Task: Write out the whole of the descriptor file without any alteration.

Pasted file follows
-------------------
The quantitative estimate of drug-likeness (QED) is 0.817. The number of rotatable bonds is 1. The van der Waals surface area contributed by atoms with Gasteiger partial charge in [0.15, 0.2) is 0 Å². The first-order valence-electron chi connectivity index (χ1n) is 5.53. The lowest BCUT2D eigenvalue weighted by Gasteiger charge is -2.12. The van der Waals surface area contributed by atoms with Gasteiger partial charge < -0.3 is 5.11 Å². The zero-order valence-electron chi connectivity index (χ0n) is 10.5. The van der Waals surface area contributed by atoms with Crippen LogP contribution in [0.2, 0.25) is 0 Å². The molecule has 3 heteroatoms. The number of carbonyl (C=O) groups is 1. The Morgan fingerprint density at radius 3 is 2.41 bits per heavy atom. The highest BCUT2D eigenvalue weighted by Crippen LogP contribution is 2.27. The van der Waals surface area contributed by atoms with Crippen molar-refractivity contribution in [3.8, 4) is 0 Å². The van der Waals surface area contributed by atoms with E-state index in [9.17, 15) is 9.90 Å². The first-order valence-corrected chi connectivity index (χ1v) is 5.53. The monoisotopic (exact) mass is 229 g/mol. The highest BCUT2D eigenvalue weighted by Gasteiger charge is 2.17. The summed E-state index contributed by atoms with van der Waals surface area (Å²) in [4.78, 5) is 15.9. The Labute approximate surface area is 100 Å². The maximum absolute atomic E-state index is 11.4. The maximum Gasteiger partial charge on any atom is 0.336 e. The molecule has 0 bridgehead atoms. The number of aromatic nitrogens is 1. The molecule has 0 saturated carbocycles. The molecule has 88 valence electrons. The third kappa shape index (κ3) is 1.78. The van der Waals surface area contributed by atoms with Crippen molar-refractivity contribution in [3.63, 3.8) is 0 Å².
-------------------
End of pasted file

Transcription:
The quantitative estimate of drug-likeness (QED) is 0.817. The number of rotatable bonds is 1. The van der Waals surface area contributed by atoms with Gasteiger partial charge in [0.15, 0.2) is 0 Å². The first-order valence-electron chi connectivity index (χ1n) is 5.53. The lowest BCUT2D eigenvalue weighted by Gasteiger charge is -2.12. The van der Waals surface area contributed by atoms with Gasteiger partial charge < -0.3 is 5.11 Å². The zero-order valence-electron chi connectivity index (χ0n) is 10.5. The van der Waals surface area contributed by atoms with Crippen LogP contribution in [0.2, 0.25) is 0 Å². The molecule has 3 heteroatoms. The number of carbonyl (C=O) groups is 1. The Morgan fingerprint density at radius 3 is 2.41 bits per heavy atom. The highest BCUT2D eigenvalue weighted by Crippen LogP contribution is 2.27. The van der Waals surface area contributed by atoms with Crippen molar-refractivity contribution in [3.8, 4) is 0 Å². The van der Waals surface area contributed by atoms with E-state index in [9.17, 15) is 9.90 Å². The first-order valence-corrected chi connectivity index (χ1v) is 5.53. The monoisotopic (exact) mass is 229 g/mol. The highest BCUT2D eigenvalue weighted by Gasteiger charge is 2.17. The summed E-state index contributed by atoms with van der Waals surface area (Å²) in [4.78, 5) is 15.9. The Labute approximate surface area is 100 Å². The maximum absolute atomic E-state index is 11.4. The maximum Gasteiger partial charge on any atom is 0.336 e. The molecule has 0 bridgehead atoms. The number of aromatic nitrogens is 1. The molecule has 0 saturated carbocycles. The molecule has 88 valence electrons. The third kappa shape index (κ3) is 1.78. The van der Waals surface area contributed by atoms with Crippen molar-refractivity contribution in [3.63, 3.8) is 0 Å².